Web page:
If there's one thing that mystifies me about Themistocles of Athens, it's *SPOILER ALERT!* his eventual stay at the Persian court towards the end of his life.
This is the man who helped lead the Greeks to victory at the Battle of Salamis. This is the great statesman who convinced a skeptical populace that they should use their money to build a fleet of ships to protect their city-state. This is the man kept the Greeks together in the face of a massive Persian invasion. So when ancient sources report that he ended up in Persia with lands and titles, it's hard to except. How can that be?
Now, in my story I could run with the whole "bitter statesman decides to join the Persian ranks to snub his enemies at home," but after a bit of thought I realized there may be more to it than that. You see, twice in Herodotus the author hints at a bit of duplicity on Themis' part. The general sends his slave to make contact with the Persians twice, reporting the Greeks' plans and advising Xerxes on how to act. Could it be that Themistocles was hedging his bets? Or was he really just stringing the Persian king along? Or could it be that despite wanting freedom for the Greeks, he had an insatiable curiosity and even interest in Persian culture?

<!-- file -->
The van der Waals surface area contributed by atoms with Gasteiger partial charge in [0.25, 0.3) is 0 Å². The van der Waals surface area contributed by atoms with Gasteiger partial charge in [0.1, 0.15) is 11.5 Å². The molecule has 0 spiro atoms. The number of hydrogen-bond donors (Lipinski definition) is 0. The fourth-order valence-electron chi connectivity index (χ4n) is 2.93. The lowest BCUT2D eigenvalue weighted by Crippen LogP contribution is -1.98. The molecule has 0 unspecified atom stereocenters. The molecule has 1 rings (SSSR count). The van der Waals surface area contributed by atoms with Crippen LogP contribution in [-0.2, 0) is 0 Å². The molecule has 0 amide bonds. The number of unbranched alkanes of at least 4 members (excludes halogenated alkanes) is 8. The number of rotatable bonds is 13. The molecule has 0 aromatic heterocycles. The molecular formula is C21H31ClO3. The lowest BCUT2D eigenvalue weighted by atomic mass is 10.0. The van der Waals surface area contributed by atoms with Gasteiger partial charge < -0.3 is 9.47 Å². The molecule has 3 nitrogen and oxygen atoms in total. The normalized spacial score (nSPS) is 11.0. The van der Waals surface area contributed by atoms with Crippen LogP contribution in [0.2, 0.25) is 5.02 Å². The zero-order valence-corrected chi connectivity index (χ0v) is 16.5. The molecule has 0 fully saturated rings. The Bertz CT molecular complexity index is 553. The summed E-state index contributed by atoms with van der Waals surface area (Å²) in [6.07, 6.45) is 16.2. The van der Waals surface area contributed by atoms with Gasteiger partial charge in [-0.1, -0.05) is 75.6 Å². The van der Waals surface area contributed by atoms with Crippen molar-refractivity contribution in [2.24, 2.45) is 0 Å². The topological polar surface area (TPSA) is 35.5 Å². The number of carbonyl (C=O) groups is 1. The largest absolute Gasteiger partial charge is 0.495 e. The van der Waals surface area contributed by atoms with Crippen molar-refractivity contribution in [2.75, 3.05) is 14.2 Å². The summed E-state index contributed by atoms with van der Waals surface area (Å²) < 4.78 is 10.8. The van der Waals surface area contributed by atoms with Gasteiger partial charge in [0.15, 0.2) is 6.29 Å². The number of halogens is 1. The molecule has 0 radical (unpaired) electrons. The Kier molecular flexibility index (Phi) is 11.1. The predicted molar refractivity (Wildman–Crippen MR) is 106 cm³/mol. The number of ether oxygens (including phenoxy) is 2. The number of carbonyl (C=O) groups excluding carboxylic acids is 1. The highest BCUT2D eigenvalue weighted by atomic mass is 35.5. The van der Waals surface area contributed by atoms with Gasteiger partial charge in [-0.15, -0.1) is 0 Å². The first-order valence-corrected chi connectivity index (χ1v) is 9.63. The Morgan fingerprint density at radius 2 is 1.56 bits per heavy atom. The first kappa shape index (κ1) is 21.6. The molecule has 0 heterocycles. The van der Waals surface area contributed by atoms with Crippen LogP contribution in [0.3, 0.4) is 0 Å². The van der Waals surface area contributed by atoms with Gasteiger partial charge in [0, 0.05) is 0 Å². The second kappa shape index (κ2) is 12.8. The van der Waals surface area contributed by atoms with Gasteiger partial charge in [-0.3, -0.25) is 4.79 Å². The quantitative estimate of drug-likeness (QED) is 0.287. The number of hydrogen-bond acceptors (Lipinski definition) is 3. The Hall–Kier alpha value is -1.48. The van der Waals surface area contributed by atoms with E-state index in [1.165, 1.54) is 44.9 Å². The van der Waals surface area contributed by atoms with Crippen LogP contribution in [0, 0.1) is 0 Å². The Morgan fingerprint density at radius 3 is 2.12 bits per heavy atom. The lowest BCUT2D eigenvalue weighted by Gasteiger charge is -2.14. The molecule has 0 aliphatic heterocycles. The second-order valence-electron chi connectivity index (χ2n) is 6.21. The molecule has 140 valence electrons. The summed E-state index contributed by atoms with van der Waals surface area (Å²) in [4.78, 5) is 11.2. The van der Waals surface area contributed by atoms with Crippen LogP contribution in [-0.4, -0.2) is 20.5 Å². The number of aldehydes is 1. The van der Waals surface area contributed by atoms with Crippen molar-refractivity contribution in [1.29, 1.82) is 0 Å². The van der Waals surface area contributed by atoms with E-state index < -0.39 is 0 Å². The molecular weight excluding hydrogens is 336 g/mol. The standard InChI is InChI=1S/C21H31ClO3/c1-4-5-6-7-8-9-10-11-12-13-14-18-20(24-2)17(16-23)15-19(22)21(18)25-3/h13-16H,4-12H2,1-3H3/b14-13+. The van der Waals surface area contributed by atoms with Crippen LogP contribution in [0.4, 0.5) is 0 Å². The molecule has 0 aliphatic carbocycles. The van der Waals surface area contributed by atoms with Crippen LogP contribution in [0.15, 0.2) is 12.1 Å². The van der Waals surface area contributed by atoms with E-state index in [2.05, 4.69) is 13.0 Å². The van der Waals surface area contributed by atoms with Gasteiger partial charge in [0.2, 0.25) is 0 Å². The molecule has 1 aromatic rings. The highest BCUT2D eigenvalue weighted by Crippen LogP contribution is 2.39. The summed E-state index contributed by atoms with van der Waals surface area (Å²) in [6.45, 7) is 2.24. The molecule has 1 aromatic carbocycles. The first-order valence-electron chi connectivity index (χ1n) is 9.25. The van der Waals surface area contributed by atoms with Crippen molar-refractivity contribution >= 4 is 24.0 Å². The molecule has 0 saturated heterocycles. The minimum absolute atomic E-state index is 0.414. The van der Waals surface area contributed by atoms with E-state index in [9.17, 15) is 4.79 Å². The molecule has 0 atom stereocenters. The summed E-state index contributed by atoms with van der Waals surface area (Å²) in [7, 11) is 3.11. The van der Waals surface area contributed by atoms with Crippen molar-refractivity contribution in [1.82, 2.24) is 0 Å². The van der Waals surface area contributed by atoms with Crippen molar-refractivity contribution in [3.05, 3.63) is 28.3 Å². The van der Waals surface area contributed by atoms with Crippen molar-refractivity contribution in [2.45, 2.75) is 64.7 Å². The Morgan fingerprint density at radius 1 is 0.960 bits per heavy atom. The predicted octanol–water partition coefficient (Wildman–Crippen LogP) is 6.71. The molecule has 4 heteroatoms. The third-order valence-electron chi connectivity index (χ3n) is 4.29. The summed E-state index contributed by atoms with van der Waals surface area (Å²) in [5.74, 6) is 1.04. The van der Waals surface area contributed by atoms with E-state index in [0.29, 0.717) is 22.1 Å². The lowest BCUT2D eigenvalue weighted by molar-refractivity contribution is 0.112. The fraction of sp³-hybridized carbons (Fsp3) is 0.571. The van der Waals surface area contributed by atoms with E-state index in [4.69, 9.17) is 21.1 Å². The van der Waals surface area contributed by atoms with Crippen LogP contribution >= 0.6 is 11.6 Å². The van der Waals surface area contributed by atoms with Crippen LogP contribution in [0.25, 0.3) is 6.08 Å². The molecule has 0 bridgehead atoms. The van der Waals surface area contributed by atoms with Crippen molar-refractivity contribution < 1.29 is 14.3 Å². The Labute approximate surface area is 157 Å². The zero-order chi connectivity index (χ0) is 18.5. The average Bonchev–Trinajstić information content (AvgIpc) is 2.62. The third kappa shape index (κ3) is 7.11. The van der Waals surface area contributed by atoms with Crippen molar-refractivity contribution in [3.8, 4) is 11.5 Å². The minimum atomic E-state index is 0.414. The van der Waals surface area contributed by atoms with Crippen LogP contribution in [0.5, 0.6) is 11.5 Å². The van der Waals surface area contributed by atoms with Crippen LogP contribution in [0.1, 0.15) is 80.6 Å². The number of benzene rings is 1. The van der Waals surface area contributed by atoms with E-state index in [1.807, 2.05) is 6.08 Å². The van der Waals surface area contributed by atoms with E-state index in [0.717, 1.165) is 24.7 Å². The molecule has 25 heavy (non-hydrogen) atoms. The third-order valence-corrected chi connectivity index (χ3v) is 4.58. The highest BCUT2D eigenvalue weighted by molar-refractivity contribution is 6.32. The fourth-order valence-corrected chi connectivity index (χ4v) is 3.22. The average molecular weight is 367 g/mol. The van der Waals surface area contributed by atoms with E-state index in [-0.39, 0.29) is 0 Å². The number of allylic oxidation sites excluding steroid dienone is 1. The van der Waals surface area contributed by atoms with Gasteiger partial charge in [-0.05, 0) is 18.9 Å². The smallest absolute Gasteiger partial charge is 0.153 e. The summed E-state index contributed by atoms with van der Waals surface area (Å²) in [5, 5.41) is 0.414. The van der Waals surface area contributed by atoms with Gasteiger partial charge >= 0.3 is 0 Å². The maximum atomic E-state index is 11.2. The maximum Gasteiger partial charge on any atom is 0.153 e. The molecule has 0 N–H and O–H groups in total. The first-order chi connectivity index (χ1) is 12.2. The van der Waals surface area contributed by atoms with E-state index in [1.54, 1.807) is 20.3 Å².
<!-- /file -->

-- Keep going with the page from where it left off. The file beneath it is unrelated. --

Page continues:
What say you, Gentle Readers? Would a push/pull relationship between Themistocles and Persia make for interesting reading? Or is it too far-fetched and even blasphamous to suggest that Themistocles was fascinated with the East in some capacity?